NOTES Paul Rand’s principles for logo design

Paul Rand’s principles for logo design

Paul Rand’s essay, “Logos, Flags, and Escutcheons”, published for the first time in 1991 by AIGA, is probably one of the most accurate writings about the role and significance of the logo.

In this essay, Rand presents seven principles that need to be taken into account when designing a logo. The seven points can also be use as a tool to evaluate the quality of a logo design.

 

1. Distinctiveness

The logo must embody the unique features and values of the company, product or service that it represents. Must capture the story and emotion of the brand, extract it and communicate it in a concise manner.

 

2. Visibility

The logo must stand out. It is a mark and in order to accomplish its representation function it has to be noticeable, By any means : color, size, design or concept.

 

3. Adaptability

The logo needs to work in many size and color variations and on many mediums (prints, outdoor, digital, etc). So it must be versatile and adoptable.

 

4. Memorability

The logo must have a special ingredient that makes it stay in peoples minds. Going for particular features and staying away form cliches is a must. Memorability helps the user connect to the brand.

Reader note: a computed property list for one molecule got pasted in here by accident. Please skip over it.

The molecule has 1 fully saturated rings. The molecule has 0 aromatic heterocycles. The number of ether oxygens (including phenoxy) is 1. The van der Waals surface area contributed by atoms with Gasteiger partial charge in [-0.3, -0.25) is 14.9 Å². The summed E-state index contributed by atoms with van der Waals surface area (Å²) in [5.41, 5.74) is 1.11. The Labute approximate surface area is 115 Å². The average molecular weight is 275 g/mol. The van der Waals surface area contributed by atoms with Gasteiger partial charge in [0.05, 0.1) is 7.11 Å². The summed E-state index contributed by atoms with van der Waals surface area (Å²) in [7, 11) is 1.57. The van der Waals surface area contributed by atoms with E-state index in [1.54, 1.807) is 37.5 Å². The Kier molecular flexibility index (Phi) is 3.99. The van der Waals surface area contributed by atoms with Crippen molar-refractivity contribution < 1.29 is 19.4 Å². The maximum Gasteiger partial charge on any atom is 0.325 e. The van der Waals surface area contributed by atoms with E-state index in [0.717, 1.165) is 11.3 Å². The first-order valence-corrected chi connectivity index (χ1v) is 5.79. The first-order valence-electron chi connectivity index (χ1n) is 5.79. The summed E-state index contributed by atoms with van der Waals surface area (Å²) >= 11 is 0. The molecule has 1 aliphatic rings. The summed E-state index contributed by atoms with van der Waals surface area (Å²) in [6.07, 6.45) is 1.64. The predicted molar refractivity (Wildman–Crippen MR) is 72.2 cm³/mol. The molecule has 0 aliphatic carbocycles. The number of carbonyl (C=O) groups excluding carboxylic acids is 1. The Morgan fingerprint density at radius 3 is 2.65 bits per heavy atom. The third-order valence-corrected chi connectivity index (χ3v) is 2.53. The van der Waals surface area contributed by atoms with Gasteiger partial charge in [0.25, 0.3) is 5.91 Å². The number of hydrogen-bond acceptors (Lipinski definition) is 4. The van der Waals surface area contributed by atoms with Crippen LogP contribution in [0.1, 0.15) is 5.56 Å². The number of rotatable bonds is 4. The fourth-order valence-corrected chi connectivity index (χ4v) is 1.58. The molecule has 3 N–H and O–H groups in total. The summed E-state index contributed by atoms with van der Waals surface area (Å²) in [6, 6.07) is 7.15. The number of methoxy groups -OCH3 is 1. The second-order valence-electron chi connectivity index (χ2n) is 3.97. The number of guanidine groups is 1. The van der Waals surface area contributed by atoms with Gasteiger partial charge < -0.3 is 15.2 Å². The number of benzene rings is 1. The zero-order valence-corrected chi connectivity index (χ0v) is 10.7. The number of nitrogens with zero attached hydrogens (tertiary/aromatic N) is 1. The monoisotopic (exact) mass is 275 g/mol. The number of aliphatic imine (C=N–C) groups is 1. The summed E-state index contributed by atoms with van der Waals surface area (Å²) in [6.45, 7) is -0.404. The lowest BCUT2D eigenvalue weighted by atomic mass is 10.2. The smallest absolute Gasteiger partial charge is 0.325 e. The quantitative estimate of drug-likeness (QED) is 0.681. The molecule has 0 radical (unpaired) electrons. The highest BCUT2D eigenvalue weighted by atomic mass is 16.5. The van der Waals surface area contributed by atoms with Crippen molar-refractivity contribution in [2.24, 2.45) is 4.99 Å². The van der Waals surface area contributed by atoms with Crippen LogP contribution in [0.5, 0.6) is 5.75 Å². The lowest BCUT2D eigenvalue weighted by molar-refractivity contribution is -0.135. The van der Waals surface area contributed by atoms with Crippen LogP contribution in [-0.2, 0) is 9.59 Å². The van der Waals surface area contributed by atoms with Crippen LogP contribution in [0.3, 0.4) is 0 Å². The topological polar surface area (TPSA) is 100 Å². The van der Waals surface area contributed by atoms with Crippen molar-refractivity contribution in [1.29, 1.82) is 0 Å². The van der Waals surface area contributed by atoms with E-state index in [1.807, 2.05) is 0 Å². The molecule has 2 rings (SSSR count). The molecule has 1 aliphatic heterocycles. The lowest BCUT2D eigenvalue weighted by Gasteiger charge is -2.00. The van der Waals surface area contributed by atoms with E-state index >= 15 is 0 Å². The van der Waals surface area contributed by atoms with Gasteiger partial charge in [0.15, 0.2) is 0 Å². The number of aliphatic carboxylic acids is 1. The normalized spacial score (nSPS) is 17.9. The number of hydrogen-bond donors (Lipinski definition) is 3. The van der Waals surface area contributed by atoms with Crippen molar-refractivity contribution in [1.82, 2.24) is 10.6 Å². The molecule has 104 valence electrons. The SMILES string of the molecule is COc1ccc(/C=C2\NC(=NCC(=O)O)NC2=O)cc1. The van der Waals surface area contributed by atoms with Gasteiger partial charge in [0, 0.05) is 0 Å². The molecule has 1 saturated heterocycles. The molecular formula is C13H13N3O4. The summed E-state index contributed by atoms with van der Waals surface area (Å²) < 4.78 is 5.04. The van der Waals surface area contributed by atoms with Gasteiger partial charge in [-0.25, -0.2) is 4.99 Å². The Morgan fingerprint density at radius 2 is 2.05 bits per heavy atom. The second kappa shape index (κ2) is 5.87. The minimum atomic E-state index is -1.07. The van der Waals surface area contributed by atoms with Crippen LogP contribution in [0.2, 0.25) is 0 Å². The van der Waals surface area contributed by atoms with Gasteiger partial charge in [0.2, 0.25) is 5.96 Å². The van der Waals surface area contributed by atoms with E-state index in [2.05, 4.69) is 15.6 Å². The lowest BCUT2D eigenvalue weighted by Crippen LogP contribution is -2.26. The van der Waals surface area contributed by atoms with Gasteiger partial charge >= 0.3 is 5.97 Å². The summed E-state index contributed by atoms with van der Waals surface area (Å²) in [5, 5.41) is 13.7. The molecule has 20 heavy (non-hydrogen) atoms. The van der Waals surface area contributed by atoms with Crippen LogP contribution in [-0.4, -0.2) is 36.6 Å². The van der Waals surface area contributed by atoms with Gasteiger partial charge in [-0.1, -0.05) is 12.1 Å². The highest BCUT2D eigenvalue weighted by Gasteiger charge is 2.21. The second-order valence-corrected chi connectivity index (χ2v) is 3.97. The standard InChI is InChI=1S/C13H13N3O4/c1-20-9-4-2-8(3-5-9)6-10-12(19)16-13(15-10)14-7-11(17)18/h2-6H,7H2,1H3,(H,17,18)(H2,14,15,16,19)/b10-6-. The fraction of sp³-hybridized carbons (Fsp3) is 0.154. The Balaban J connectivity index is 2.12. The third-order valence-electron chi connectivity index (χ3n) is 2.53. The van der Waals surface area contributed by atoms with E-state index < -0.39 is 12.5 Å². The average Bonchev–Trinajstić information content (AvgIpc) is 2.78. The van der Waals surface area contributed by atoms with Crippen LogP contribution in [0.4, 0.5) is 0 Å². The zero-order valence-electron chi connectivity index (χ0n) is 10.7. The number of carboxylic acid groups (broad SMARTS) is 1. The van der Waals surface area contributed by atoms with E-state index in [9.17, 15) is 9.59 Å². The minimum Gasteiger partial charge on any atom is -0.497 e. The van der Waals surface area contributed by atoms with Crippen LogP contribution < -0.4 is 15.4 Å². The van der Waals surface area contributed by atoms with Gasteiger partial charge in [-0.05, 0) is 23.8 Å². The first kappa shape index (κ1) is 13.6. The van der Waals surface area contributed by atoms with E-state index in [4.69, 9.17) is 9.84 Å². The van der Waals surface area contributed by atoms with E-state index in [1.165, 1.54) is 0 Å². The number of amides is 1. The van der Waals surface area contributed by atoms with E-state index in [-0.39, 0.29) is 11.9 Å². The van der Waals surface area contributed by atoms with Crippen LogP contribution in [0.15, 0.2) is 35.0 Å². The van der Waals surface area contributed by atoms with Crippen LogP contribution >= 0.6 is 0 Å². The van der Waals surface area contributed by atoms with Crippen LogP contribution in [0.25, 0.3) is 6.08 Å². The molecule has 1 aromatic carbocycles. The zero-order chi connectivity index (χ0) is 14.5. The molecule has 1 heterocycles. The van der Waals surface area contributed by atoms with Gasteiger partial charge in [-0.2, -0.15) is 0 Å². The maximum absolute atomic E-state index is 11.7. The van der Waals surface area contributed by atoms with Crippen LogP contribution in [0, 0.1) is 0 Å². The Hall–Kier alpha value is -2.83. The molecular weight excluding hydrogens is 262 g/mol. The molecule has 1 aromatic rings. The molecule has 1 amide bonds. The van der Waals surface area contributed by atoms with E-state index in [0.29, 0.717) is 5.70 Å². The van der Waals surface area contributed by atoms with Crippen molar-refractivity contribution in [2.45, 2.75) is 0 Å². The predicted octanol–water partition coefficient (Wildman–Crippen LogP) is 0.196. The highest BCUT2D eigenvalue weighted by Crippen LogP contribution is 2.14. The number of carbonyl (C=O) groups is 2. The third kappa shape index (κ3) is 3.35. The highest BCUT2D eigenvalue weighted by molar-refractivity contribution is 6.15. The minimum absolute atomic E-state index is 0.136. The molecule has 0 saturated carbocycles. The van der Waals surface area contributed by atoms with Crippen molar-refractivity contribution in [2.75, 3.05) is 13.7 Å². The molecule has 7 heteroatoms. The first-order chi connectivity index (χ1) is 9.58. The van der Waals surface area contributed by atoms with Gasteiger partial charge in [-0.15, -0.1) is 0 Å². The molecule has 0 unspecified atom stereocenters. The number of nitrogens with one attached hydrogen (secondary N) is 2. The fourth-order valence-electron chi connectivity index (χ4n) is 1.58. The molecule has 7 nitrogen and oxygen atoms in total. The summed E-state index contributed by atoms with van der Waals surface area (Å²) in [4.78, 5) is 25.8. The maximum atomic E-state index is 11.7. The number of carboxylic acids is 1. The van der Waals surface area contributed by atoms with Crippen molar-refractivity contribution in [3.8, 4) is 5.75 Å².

5. Universality

The logo must transmit the message that it embodies to large groups of people. It does so by following universally accepted symbols or visual language principles.

 

6. Timelessness
The logo should be designed with a forward thinking attitude, so that it will represent the business throughout its life-span. It must stand out by its distinctive features and not be a product of ever changing design trends.

 

7. Simplicity
The design of a logo must be SIMPLE: concise, accurate, balanced. Must be produced by the repeated process of distillation of an idea.

 

This is the beauty of logo design : capturing in such a simple way, a concept or idea that is so complex. Using the fewest possible elements in the design and being particular, distinctive and recognizable in the same time.

 

Article written by Concept Machine for Design Driven